This article is more than 1 year old
Amazon WorkSpaces two years on: Are we ready for cloud-hosted Windows desktops?
We wrap our claws around AWS's PCs-as-a-service
Hands-on with WorkSpaces
I set up a new WorkSpace for testing and connected to it with a variety of clients, including Windows, Mac, iOS, Android and Chromebook.
Setup and operation was smooth in general, but not without annoyances. In particular, the WorkSpaces client did not work on my usual Windows 10 desktop, reporting "We were unable to connect to the authentication server." Oddly, other Windows desktops worked fine on the same network, as did clients on other operating systems. A quick query on the support forums did not provide any solution.
Network fine but no login on one Windows 10 PC
Windows is not especially easy to use on a tablet, especially prior to Windows 8, and while this is not Amazon's fault, it is worth noting if you plan to use a tablet. The WorkSpaces client has a few special features that attempt to make this easier, including an optional virtual mouse that lets you treat the lower part of the screen as a trackpad. This works, though certain operations, like drag and drop, are not really practical.
Printing can be an issue. You can print to a local printer (ie, one recognized by the host operating system), and I was able to print from WorkSpaces running on a Mac in this way. If you set up Active Directory (including VPN) you can print to a network printer.
WorkSpaces still does not offer any assistance with patch management. "You can use any standard software deployment and management tool that you can run on Windows 2008 server," AWS evangelist Ian Massingham told The Reg, which is another way of saying you are on your own.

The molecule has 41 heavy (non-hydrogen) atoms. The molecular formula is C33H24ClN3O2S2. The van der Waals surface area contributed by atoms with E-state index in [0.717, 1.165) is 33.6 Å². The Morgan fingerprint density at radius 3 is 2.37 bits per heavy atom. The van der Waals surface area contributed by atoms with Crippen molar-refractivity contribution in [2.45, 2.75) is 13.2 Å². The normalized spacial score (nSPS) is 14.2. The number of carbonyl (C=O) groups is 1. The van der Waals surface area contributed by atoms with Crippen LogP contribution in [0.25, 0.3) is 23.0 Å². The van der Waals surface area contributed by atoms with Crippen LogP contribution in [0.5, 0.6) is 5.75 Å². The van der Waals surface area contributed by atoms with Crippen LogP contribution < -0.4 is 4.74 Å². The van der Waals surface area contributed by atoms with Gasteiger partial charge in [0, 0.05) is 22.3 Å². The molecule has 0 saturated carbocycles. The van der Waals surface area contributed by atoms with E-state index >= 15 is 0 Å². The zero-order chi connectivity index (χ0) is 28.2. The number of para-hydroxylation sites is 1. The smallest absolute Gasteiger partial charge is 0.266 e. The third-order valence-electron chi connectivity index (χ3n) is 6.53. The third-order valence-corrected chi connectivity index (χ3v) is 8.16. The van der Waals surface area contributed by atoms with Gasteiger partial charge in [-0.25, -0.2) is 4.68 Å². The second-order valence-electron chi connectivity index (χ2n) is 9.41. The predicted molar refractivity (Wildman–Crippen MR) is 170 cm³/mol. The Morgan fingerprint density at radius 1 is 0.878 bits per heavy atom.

On a Chromebook, WorkSpaces was rather good, and makes a happy combination with a Microsoft Office 365 subscription, offering an easy way to get from your limited-functionality device to all the features of Office and Windows.
Another issue is that Windows Server 2008 R2 is now quite old. Is AWS under pressure to offer a more recent version of Windows?
"I haven't seen that from any customers I've spoken to that use the service or are planning to use it," said Massingham, no doubt reflecting the difficulty Microsoft has in general with persuading its business customers that anything beyond Windows 7 is worth their time.
This is VDI (virtual desktop infrastructure) as a service though, and although it may seem expensive considering the relatively low cost of a real desktop PC or laptop, in certain scenarios WorkSpaces can make good sense. The biggest WorkSpaces customer, said Massingham, is Johnson & Johnson, which has 16,000 employees and contractors on a BYOD (bring your own device) basis, and a further 8,000 thin client devices. "No Johnson & Johnson data leaves the AWS cloud," Massingham observed.
A puzzle which WorkSpaces exposes is why Microsoft seems happy not to offer a competing solution, preferring to push its RemoteApp technology on Azure, or on-premises VDI.
Since launch 2 years ago, WorkSpaces has added significant features as well as offering smoother, less buggy operation. Although there is still scope for improvement, such as built-in patch management and a Linux client, it is worth another look. ®